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Compact, Safe and Energy Efficient Neutron Generator





Scientists at Berkeley Lab have developed a compact neutron source that requires low energy to drive deuterium-deuterium, deuterium-tritium, or tritium-tritium fusion reactions that generate neutrons. Because the device generates neutrons from an electric field, it can be turned off, unlike isotope sources (e.g., Am-Be) that constantly emit radiation. This reduces risks to health and the environment. Nonetheless, the device closely reproduces the energy spectrum of radioactive isotopes, ensuring that it can be used for similar purposes. In addition, because the invention does not require a plasma chamber, it can be as compact or even more compact than existing generators, such as Penning sources.

The device takes advantage of the fact that when objects with sharp tips, such as carbon nanotubes (see figure), are placed in an electrical field, the equipotential field lines are compressed around the tip, generating a local electrical field that is several thousand times stronger than that generated by a parallel plate capacitor under the same conditions. This enhanced electrical field is sufficient to cause field ionization of atoms and molecules, which are then accelerated toward a biased target containing deuterium or tritium. The scientists optimized the nanotube geometry (height, width, distance apart) for the most efficient field ionization and were able to use the device to produce neutrons.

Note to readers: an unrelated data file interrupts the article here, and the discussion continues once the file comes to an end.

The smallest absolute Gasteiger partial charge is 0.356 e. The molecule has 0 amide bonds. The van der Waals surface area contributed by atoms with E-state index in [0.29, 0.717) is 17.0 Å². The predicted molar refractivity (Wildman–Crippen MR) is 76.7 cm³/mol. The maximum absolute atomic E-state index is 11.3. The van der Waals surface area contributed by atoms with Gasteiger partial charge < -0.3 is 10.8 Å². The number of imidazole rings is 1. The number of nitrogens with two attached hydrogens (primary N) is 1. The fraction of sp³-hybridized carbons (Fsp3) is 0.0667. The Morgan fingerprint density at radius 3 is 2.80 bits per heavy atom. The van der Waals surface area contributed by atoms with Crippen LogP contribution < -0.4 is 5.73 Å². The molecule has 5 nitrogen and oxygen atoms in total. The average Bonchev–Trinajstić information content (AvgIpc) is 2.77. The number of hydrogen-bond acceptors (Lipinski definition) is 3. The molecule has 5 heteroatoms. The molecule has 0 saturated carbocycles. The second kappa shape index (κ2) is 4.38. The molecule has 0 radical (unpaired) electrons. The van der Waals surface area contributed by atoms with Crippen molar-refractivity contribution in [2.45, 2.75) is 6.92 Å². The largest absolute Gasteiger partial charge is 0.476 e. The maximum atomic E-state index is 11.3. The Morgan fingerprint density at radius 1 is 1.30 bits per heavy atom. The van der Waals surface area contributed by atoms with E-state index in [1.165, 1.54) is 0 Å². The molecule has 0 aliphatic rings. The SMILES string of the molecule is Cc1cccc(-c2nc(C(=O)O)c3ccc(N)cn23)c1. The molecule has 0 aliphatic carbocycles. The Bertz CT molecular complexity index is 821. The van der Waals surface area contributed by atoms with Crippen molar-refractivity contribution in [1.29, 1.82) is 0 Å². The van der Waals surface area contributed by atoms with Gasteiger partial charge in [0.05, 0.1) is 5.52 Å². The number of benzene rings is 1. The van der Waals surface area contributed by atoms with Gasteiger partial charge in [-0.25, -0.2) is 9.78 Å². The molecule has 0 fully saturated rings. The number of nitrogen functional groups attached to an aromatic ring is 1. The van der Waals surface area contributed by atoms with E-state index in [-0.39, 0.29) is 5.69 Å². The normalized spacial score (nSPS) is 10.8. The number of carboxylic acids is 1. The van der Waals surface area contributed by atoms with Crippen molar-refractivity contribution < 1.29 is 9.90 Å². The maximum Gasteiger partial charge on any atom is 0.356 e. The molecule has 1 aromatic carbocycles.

By coating the nanotubes with a catalyst or adding a separate “gas cracker” to the system, monatomic species can be generated from molecular deuterium. This further increases the neutron yield because monatomic species are propelled toward the target with a greater velocity than are molecular species.

Existing sources of neutrons, especially those used in oil well logging, are either radioactive isotopes or neutron generators, such as Penning and radiofrequency plasma sources. Radioactive isotopes pose serious risks to health, security, and the environment. On the other hand, neutron generators are of limited use because of their bulkiness, energy demand, expense, limited lifetime, and potential generation of undesired secondary particles. The Berkeley Lab invention overcomes these limitations to provide a safe and efficient source of neutrons.

DEVELOPMENT STAGE: Proven principle.

STATUS: Patent pending. Available for licensing or collaborative research.

Persaud A., I. Allen, M.R. Dickinson, T. Schenkel, R. Kapadia, K. Takei, A. Javey. “Development of a compact neutron source based on field ionization processes,” Journal of Vacuum Science and Technology B. 29(2):02B107 (2011). (doi: 10.1116/1.3531929)



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